The new GDPR, applicable throughout the EU, states that all its citizens have the right that their personal data is processed in such a way that it is ‘lawful, proper and transparent’. Citizens also have the right to access and withdraw their personal data from registration, providing there are no pressing public concerns. All in all, there must be a legal basis for storage of personal data, whether it is because of security (military, airports) or through labour contract, consent, agreement or legal duty. Storage and processing of specific personal data (like race, religion, sexual preference or health) and the use of cameras (face recognition) are prohibited, unless there is a legally pressing need (hospitals, airports).
Who is responsible for personal data?Handling these SARs (subject access requests) already pose a challenge for employers to come to terms with requests of (former) employees. The challenge for project developers of smart buildings is even the bigger due to the multitude of different systems. Who is responsible for storage and processing data of guests entering (and leaving) the building? GDPR contracts between building parties – from clients and employers to contractors and subcontractors - are becoming increasingly necessary.
Take, for instance, two examples. A smartphone entails high risks of violation of the GDPR when an employee is tracked by GPS on his or her phone and link one or more guests onto this employee during negotiations in the building. Talks between this employee and these guests may not be recorded but when a malicious hacker knows beforehand an important deal will be made and has both locations, it’s fair to say espionage is a real possibility.
Also sensors that monitor and store data for smart building processes (such as temperature, heat and lightning) contain risks. In most cases, the sensor ‘remembers’ individual preferences of employees permanently. Owners may overcome this hurdle by storing personal data temporarily, i.e. each time when a person enters or leaves the room in which sensors are installed. Another option is to use heat sensors that only measures movements of people, not their personal data, and can turn temperatures, heat and lightning on a standard setting when persons enter or leave the working space.
Can construction industry minimize personal data?One of the best ways to secure privacy – for employees and guests alike - is data minimization, known as ‘privacy enhancing control’. Ideally, the minimization standards are determined in the design phase. After a ‘privacy impact assessment’ measures have to be taken by ICT and installation experts to separate smart building data from personal data. In case they are interconnected, malicious access to the smart building network can result in, for instance, deviating temperatures in the working place that, eventually, may lead to a shutdown of computer server rooms.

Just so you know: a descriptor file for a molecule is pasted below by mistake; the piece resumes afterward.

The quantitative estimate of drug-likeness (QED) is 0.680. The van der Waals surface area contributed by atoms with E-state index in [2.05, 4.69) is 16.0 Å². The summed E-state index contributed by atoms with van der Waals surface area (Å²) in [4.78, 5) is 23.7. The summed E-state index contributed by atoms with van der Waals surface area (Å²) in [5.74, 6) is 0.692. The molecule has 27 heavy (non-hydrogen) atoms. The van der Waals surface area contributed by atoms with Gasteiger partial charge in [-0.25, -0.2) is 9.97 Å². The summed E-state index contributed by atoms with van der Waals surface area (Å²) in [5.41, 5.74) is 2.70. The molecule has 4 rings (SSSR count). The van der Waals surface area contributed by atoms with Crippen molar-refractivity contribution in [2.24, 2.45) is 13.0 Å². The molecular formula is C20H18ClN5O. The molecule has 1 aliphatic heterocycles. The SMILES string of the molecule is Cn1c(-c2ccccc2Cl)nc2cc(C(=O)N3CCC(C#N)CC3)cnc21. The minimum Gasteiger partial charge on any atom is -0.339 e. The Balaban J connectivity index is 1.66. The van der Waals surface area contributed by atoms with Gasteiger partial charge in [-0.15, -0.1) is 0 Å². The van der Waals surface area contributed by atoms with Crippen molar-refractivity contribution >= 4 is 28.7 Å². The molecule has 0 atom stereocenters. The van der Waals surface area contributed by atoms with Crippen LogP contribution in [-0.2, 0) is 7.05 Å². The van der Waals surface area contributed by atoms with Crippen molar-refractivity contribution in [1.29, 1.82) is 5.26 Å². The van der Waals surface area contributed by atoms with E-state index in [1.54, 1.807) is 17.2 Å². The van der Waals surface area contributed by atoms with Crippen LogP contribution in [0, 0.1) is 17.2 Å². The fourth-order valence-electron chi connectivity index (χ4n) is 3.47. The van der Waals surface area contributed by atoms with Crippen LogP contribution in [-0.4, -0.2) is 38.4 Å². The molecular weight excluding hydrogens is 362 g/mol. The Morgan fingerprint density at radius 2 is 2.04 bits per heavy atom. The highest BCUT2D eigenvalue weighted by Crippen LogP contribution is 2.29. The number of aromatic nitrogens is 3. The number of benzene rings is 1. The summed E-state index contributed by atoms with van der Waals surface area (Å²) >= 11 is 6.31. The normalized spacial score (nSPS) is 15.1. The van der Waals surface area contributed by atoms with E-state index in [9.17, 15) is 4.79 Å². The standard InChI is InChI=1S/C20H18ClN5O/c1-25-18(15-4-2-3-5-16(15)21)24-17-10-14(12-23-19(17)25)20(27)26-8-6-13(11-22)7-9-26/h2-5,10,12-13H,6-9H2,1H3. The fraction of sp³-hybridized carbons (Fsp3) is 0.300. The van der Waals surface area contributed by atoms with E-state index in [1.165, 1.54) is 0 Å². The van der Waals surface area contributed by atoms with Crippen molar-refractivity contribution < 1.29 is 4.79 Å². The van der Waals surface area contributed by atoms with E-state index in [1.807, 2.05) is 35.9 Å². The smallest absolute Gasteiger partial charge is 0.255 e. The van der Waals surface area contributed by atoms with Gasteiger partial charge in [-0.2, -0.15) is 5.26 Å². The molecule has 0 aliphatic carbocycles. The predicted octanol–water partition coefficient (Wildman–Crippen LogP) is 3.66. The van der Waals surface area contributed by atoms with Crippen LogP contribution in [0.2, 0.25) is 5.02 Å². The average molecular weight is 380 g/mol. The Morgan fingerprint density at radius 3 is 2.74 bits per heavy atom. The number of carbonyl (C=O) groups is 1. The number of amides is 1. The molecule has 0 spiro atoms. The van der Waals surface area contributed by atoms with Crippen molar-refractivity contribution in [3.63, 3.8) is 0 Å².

According to Jan Kerdèl, expert building management systems and member of the innovation committee to the branch organisation Techniek Nederland (formerly Uneto-VNI), smart buildings aren’t the end but just the beginning of a process in which privacy and safety are two sides of the same coin.
‘The Internet of Things (IoT) is accepted by most - if not all - clients in the construction industry’, he says. ‘According to the latest report of the Dutch NCSC (National Cyber Security Center) IoT is the main source of most virtual burglaries. Privacy violations and cyber crime are increasingly coming from within.’
On the bright side, data minimization and ‘privacy by design’ offers prospects for those in charge. It is not only – legally and technically - safer to separate building management systems from storing and processing personal data. Ensuring and executing more intelligent management of data in smart buildings also reduces data storage capacity up to forty percent and thus its costs, Smart Cities World’ states.
Are smart buildings on a fateful course?That varies from case to case. Based on a 2018 survey of the Ponemon Institute – which sets standards for cybersecurity worldwide – costs of data leaks are between 75 and 408 USD per person affected. When tens of thousands of personal data are involved – which is often the case - these costs could thus run into hundreds of thousands of euros, not to mention reputational damage and legal penalties. The challenge for the construction industry is to determine beforehand which party is responsible for what part, as well as to develop alternatives and to test (networks of) smart buildings periodically on all GDPR protocols. Maintenance – especially by adapting the security of servers to the latest standards – also deserves more attention.
Kerdèl is rather worried. ‘Because of work pressure and lack of financial capacity, SMEs hardly have room for innovation in the area of privacy and security. The construction industry has a great need for tools but little help from outside. Without awareness and proper training, I fear that SMEs, from clients to installers, are not sufficiently prepared for the new GDPR’, he concludes.
Image: Dennis van der Heijden. Courtesy: Convert GDPR.
Source. CC BY 2.0 licence.